Reluctant teen spy Alex Rider makes a welcome return in Never Say Die (Walker, £12.99). In mourning for his housekeeper and mother-substitute Jack, Alex gets a hint she might have survived Scorpia’s vengeance. A heart-in-mouth pursuit of the rich and nasty begins. Anthony Horowitz is overdue for a gong as a writer who, like J K Rowling, has kept the nine-plus crowd reading long after lights out.

Acclaimed for her witty, topical teenage tales, Sophia Bennett has gone back to Victorian times in Following Ophelia (Stripes, £7.99). By day a scullery maid, Mary becomes after hours Persephone, the stunning red-headed muse of a handsome Pre-Raphaelite painter who takes London by storm. How long can she maintain this double life? Virtue battles vice, and sense succumbs to sensibility in a luscious story that readers aged 12 and over will devour. Keren David’s hero River is another deceiver, and The Liar’s Handbook (Barrington Stoke, £6.99) is both funny and suspenseful for 11-plus. His inventive excuses for flunking school are rooted in unhappiness about his absent father – but the truth, based on a true story, is stranger than you might guess.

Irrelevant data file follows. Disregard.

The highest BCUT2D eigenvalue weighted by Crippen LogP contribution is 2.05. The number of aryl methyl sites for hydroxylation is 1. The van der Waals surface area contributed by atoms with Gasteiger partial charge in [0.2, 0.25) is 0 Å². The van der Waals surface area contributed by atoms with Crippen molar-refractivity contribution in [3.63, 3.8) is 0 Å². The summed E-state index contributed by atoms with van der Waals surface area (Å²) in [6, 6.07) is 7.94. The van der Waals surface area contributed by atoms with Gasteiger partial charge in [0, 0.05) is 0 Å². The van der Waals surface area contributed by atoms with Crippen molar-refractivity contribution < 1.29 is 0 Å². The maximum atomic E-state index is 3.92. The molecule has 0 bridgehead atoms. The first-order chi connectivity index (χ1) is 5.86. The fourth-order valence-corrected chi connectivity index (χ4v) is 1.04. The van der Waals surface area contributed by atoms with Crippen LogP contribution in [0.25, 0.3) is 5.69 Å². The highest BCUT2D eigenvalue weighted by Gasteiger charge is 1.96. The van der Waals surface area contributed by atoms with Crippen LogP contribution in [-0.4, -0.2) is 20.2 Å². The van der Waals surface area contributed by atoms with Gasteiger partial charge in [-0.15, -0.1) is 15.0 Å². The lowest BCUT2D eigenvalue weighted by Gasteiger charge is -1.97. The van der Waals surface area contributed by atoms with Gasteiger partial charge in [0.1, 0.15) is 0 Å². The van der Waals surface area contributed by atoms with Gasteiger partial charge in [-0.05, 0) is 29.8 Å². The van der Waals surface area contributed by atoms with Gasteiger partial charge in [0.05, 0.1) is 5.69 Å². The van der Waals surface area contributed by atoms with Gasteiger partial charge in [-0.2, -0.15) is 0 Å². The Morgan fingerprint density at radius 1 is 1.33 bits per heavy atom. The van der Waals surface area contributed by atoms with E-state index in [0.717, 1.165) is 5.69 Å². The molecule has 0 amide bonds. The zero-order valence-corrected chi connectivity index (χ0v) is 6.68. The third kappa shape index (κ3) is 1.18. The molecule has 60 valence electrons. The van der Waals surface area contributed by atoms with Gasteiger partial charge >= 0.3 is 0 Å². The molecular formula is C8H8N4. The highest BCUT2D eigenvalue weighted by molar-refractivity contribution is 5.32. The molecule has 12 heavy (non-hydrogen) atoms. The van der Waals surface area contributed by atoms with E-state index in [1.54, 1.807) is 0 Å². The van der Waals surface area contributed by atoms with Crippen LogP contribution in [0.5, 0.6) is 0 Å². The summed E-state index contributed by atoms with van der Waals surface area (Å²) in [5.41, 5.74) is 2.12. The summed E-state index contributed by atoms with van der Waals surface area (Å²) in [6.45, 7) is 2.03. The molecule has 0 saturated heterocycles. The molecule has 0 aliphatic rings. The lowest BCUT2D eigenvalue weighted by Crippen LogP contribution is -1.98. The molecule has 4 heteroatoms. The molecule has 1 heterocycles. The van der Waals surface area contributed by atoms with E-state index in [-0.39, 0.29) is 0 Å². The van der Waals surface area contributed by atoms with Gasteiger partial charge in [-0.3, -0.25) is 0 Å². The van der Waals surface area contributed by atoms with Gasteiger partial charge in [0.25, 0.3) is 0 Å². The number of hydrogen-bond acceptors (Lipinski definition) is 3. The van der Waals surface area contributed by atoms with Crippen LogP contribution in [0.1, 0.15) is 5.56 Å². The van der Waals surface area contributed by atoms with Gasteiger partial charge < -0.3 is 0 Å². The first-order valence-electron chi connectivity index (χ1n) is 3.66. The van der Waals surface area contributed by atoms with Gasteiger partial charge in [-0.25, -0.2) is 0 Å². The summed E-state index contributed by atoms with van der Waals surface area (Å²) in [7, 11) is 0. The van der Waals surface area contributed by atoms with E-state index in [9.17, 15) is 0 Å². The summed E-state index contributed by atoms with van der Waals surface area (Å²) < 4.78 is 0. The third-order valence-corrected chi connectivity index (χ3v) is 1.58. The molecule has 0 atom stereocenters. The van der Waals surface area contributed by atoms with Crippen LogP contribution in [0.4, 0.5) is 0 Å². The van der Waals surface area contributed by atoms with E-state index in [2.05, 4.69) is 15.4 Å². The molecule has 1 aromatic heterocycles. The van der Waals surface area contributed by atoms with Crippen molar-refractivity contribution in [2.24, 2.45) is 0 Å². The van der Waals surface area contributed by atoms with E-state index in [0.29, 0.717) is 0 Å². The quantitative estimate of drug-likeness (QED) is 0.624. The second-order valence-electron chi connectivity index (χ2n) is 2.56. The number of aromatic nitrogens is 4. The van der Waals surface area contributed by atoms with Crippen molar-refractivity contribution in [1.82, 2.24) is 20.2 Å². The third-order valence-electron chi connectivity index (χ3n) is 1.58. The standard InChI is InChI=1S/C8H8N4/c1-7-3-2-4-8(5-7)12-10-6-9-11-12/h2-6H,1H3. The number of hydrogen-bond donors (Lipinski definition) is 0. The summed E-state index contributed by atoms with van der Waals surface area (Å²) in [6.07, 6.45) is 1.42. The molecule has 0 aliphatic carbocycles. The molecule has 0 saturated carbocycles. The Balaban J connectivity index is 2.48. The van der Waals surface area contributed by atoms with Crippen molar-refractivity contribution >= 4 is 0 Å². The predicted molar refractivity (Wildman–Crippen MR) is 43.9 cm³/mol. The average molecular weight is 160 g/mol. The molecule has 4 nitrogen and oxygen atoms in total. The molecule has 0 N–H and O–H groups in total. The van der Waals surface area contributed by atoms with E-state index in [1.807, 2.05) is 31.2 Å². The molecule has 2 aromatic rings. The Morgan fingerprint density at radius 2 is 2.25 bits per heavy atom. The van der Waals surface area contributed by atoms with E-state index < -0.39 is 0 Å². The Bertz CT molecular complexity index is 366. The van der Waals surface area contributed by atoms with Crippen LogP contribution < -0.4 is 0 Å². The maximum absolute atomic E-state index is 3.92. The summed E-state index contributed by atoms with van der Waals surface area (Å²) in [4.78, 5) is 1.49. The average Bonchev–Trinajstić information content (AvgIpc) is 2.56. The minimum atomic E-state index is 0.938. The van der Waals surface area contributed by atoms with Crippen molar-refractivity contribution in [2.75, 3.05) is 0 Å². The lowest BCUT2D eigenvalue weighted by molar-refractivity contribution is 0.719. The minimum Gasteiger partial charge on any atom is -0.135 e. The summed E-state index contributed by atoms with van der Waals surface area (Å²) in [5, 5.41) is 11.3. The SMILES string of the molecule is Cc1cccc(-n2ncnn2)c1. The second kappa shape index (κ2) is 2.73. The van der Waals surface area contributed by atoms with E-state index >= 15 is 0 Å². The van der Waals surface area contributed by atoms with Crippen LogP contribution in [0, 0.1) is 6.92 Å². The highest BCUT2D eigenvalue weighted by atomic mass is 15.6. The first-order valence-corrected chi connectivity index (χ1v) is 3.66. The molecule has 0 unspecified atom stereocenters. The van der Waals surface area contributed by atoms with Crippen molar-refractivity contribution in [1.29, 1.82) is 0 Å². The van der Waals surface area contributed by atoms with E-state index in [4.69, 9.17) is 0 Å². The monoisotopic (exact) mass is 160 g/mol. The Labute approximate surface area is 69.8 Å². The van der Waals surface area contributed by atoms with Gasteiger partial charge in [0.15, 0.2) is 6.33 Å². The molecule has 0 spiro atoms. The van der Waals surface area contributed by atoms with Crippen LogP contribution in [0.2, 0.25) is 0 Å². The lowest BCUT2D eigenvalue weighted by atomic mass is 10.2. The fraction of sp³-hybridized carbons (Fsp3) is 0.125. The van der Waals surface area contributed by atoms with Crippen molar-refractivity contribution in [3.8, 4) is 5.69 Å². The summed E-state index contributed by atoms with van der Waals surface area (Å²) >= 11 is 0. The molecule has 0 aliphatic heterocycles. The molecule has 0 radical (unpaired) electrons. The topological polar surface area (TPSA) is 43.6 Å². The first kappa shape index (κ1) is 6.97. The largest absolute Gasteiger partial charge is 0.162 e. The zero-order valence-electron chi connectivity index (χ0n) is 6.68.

My favourite young-adult novel for those aged 12-plus is by Sebastien de Castell (author of the superb Greatcoats fantasies). In Spellslinger (Hot Key, £12.99), Kellen’s dilemma is that he seems to have no magic in a world where teenage mages are required to duel. Brave, funny and vulnerable, he discovers that his true problems lie closer to home. With a talking squirrel and a fabulously hard-bitten trickster on his side, his steps into both magic and manhood are told with the conviction of Ursula Le Guin and the dash of Alexandre Dumas. It’s a peach of a summer read.

Amanda Craig’s new novel “The Lie of the Land” is published by Little, Brown

This article first appeared in the 20 July 2017 issue of the New Statesman, The new world disorder